Throughout November, there have been an increasing number of reports of unknown people throughout China purposefully planting poisons in order to harm and kill other residents’ dogs.
On November 4, one woman in Chengdu, Sichuan province told local media that while walking her two dogs within the boundaries of her local community both pets swallowed poison and died.
She went on to say that a total of 10 dogs in her community died from poisoning that day.
One particularly heart-wrenching video shows an elderly man, known as Mr. Wu, in Chongqing municipality crying after his dog of five years died from ingesting poison earlier this month.
Mr. Wu said that while walking his dog she suddenly started foaming at the mouth and lost control of her bowels. She died within a matter of minutes.
Several other people in his community also lost their beloved dogs around the same time.
There have been similar incidents reported in Guangzhou, Shenzhen, Shanghai and other cities.
In Chengdu, one netizen has created a list on China’s Instagram-like platform Xiaohongshu that shows 37 areas in the city where dog poisonings have occurred.
Images via Xiaohongshu
We know these are deliberate poisonings because netizens say that poisons, including rodenticide (used to kill rodents), insecticide (used to kill insects) and pesticides are being hidden in dog food and meats.
Furthermore, when cities roll out poisoning campaigns in order to reduce the number of rodents, notices will be issued so that owners can take appropriate measures to protect their family pets.
Rodenticide pellets inside a rat trap. Image via That’s/Lars Hamer
What To Do If You Suspect Your Pet Has Ingested Poison
Firstly, take note of where your nearest veterinary clinic is, and make sure that they are able to handle such requests (some clinics only deal with small illnesses and ailments and are not equipped to perform operations, offer life support or resuscitate animals).
Furthermore, not all veterinaries are open 24 hours a day, however, they may have a doctor on call through the night. Make sure you take note of their emergency hotline.
If you suspect your dog has ingested something harmful, take them to a vet for observation as quickly as possible.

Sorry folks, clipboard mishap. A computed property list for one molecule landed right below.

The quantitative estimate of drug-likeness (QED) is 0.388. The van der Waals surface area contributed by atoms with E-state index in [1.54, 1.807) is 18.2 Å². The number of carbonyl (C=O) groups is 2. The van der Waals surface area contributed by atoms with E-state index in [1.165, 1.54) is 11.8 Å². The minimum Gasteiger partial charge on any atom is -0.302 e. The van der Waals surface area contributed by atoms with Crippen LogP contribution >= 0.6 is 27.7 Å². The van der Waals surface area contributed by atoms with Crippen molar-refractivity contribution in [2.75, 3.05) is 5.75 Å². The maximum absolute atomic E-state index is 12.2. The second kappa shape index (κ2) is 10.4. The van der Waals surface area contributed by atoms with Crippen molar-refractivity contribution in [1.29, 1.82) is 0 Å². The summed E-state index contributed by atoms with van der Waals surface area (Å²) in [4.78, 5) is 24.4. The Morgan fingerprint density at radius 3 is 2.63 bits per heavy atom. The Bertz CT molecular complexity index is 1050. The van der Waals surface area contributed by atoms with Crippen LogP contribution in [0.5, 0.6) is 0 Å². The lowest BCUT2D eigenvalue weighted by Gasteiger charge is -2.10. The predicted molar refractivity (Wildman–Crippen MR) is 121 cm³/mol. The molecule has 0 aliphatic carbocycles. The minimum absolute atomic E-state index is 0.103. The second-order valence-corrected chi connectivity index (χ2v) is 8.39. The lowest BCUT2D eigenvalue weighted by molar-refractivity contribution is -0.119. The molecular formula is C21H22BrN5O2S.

In cases of poisoning, pet owners need to act quickly. If you have time, try to find out what your pet has ingested.
If you are pushed for time, it may be necessary to induce vomiting.
NOTE: Never do this unless advised to do so by a veterinary professional. If you are too short on time to make it to the vet, call them and seek professional advice.
Hydrogen peroxide 3% solution (双氧水 or 过氧化氢), a topical antiseptic, is an effective and safe way to induce vomiting in a dog. Make sure you carry an unopened and unexpired bottle with you.
Hydrogen peroxide is generally a good product to have in your dog's first-aid kit, so make sure you stock up on some.
You should never induce vomiting if your dog is showing the following symptoms:
A long amount of time has passed since ingestion.
Decreased swallowing ability.
Seizures or hyperactive activity.
Recent abdominal surgery or megaesophagus (a generalized enlargement of the esophagus).
Consumed corrosive agents, sharp objects, or drugs.
Sadly, pet poisonings are a common occurrence in China. Last year, we spoke to a Guangzhou resident who had witnessed several cat killings in his local community.
We also spoke to a number of professional dog trainers about how dogs learn after an alarming number of abusive training methods were being shared on Chinese social media.
And who could forget the harrowing images of the dabai who beat a corgi to death during Shanghai’s infamous lockdown?
Shortly after the incident, we spoke to a number of residents who dedicated their time during the lockdown to saving vulnerable pets.
[Cover image via That's]